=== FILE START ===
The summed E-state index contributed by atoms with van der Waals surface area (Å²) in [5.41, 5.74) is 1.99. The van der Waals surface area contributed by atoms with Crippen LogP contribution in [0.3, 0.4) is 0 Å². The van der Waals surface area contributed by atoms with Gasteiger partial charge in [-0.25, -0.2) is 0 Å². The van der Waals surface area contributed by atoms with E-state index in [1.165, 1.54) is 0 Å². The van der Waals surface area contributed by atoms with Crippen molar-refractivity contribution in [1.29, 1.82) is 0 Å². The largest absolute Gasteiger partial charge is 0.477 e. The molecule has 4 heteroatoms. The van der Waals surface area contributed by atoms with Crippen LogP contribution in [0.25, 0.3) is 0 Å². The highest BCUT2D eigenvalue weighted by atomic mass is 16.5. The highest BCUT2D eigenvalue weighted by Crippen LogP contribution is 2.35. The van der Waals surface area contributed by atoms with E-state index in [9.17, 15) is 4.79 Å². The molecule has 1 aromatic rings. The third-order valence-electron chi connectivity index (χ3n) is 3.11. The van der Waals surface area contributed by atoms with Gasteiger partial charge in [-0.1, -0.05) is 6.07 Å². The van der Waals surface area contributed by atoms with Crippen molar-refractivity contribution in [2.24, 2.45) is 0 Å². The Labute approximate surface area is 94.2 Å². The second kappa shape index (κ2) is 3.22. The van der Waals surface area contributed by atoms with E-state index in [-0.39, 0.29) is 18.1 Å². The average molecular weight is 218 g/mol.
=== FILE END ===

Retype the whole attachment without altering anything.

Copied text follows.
The summed E-state index contributed by atoms with van der Waals surface area (Å²) in [5.41, 5.74) is 1.99. The van der Waals surface area contributed by atoms with Crippen LogP contribution in [0.3, 0.4) is 0 Å². The van der Waals surface area contributed by atoms with Gasteiger partial charge in [-0.25, -0.2) is 0 Å². The van der Waals surface area contributed by atoms with E-state index in [1.165, 1.54) is 0 Å². The van der Waals surface area contributed by atoms with Crippen molar-refractivity contribution in [1.29, 1.82) is 0 Å². The largest absolute Gasteiger partial charge is 0.477 e. The molecule has 4 heteroatoms. The van der Waals surface area contributed by atoms with Crippen LogP contribution in [0.25, 0.3) is 0 Å². The highest BCUT2D eigenvalue weighted by atomic mass is 16.5. The highest BCUT2D eigenvalue weighted by Crippen LogP contribution is 2.35. The van der Waals surface area contributed by atoms with E-state index in [9.17, 15) is 4.79 Å². The molecule has 1 aromatic rings. The third-order valence-electron chi connectivity index (χ3n) is 3.11. The van der Waals surface area contributed by atoms with Gasteiger partial charge in [-0.1, -0.05) is 6.07 Å². The van der Waals surface area contributed by atoms with Crippen molar-refractivity contribution in [2.24, 2.45) is 0 Å². The Labute approximate surface area is 94.2 Å². The second kappa shape index (κ2) is 3.22. The van der Waals surface area contributed by atoms with E-state index in [-0.39, 0.29) is 18.1 Å². The average molecular weight is 218 g/mol.